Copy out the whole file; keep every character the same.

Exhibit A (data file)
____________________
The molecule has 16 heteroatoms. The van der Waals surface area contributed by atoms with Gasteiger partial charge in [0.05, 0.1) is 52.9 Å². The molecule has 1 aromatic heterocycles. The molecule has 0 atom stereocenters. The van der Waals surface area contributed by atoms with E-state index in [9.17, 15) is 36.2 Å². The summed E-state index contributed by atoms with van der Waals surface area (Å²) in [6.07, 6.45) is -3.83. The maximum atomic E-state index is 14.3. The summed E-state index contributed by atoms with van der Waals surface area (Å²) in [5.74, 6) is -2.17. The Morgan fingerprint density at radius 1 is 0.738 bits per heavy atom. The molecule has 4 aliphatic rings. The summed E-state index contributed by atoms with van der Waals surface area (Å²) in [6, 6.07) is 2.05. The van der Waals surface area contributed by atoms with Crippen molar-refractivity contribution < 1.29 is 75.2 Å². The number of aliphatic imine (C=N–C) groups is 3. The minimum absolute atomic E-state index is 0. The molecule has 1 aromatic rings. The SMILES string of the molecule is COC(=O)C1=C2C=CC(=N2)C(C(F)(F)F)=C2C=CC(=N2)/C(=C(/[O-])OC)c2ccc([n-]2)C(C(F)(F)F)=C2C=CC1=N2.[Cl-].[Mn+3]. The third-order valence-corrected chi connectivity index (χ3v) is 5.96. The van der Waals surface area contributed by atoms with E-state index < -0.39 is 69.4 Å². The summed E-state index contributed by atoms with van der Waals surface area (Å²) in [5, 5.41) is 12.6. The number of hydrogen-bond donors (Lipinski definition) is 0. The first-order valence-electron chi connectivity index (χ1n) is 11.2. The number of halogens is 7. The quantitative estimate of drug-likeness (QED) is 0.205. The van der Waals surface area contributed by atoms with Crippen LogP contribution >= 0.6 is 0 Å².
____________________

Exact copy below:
The molecule has 16 heteroatoms. The van der Waals surface area contributed by atoms with Gasteiger partial charge in [0.05, 0.1) is 52.9 Å². The molecule has 1 aromatic heterocycles. The molecule has 0 atom stereocenters. The van der Waals surface area contributed by atoms with E-state index in [9.17, 15) is 36.2 Å². The summed E-state index contributed by atoms with van der Waals surface area (Å²) in [6.07, 6.45) is -3.83. The maximum atomic E-state index is 14.3. The summed E-state index contributed by atoms with van der Waals surface area (Å²) in [5.74, 6) is -2.17. The Morgan fingerprint density at radius 1 is 0.738 bits per heavy atom. The molecule has 4 aliphatic rings. The summed E-state index contributed by atoms with van der Waals surface area (Å²) in [6, 6.07) is 2.05. The van der Waals surface area contributed by atoms with Crippen molar-refractivity contribution < 1.29 is 75.2 Å². The number of aliphatic imine (C=N–C) groups is 3. The minimum absolute atomic E-state index is 0. The molecule has 1 aromatic rings. The SMILES string of the molecule is COC(=O)C1=C2C=CC(=N2)C(C(F)(F)F)=C2C=CC(=N2)/C(=C(/[O-])OC)c2ccc([n-]2)C(C(F)(F)F)=C2C=CC1=N2.[Cl-].[Mn+3]. The third-order valence-corrected chi connectivity index (χ3v) is 5.96. The van der Waals surface area contributed by atoms with E-state index < -0.39 is 69.4 Å². The summed E-state index contributed by atoms with van der Waals surface area (Å²) in [5, 5.41) is 12.6. The number of hydrogen-bond donors (Lipinski definition) is 0. The first-order valence-electron chi connectivity index (χ1n) is 11.2. The number of halogens is 7. The quantitative estimate of drug-likeness (QED) is 0.205. The van der Waals surface area contributed by atoms with Crippen LogP contribution >= 0.6 is 0 Å².